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Church leaders, let’s talk about and do more intentional evangelism

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I sat in an empty conference room going through church files. One box contained hundreds of leads from a long-gone Tuesday night outreach program. I called in a couple of deacons.

“What should we do with these?” It may be the dumbest ministry question I’ve ever asked.

“I don’t know. We haven’t done this program in years.” 

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Rather than creating a plan to follow up with some of them, the files went back in the box. The box went back on the storage shelf. God transitioned me from that church many years ago. I wonder if the box is still on the shelf.

One of the biggest problems in churches is a lack of evangelism. I understand we use different words for the action of sharing the Gospel. If someone is consistently proclaiming the Good News but does not use the word evangelism, then I don’t want to get in the way with an argument about the particulars of the Greek term, euangelion. However, I can’t help but notice the decline of intentional evangelism in churches. We pastors say “evangelism” less, and at the same time our churches are doing less evangelistic work.

The vast majority of churches are not effective evangelistically. This truth is hard because of what God desires of His church. The church is not a destination for crowds but rather a vehicle to take Gospel-sharing people to the ends of the Earth. Evangelism is falling off the radar for many churches.

The solution is simple: Church leaders must show the way by being more intentional about evangelism and talking about these efforts. We need to say and do intentional evangelism.

Intentional evangelism is not obnoxious. Yelling at people on the street corner or on social media (same thing) is rarely the best approach. The idea behind euangelion is good news. The call to repentance should not come wrapped in insults.

Intentional evangelism is not easy. Like most good disciplines, intentional evangelism requires work. You have to work to get in front of people. You have to work to build their trust. You have to work to share Jesus with them.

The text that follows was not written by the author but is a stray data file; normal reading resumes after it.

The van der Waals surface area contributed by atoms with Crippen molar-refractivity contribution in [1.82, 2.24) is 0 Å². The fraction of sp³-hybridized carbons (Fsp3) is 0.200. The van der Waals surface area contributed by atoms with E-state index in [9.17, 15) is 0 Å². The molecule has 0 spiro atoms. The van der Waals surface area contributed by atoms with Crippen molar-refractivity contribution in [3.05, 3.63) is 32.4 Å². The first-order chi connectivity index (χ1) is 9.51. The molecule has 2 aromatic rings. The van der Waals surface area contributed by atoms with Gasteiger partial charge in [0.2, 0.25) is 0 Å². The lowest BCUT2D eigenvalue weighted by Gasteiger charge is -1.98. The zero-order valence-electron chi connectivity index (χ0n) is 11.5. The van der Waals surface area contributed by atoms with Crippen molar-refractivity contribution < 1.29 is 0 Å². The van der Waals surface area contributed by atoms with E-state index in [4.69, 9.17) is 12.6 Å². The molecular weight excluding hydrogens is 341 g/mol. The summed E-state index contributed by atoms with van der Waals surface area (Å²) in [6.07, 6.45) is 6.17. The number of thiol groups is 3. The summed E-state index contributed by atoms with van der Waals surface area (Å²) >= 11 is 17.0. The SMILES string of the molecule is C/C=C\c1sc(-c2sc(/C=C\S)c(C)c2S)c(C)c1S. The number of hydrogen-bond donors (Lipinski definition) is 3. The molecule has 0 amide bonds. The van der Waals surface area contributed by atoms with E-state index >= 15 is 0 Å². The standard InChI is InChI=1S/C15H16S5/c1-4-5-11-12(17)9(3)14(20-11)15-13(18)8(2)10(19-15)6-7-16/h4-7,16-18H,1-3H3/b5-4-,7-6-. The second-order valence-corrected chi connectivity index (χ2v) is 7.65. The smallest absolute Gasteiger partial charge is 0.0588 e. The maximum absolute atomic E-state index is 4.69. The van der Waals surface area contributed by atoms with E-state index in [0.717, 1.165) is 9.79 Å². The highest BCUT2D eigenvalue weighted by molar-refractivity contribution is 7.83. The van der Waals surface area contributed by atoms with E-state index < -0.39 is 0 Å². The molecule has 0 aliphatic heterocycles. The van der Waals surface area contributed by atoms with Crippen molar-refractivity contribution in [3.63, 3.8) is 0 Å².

Intentional evangelism is not superficial. Dropping a gospel tract in lieu of a restaurant tip is counter-productive and lazy, if not mean. These approaches are like vinegar to the teeth or smoke in the eyes. Be open. Be honest. Be truthful. Be conversational.

Intentional evangelism requires listening. You must listen to two parties: The Holy Spirit and the lost person. Listen to the lost person to empathize and understand how to share. Listen to the Holy Spirit to prioritize when to share.

Intentional evangelism requires sincerity. Lost people are not projects. They are not part of the spiritual discipline checklist. If you are using evangelism to feel better about yourself, then it’s likely you are being disingenuous about the Gospel message. Being disingenuous might be better than being disobedient, but it’s still not the goal.

Intentional evangelism requires sacrifice. Sacrifice always hurts. Sacrifice always changes you. God’s best is typically difficult but rewarding. Intentional evangelism makes us decrease while God increases.

The most evil thing a person can do is intentionally prevent another from hearing God’s truth. Be good. Be an ambassador of good news. Share Jesus. 

Originally published at Church Answers 

As President of Church Answers, Sam Rainer wears many hats. From podcast co-host to full-time Pastor at West Bradenton Baptist Church, Sam’s heart for ministry and revitalization are evident in all he does.

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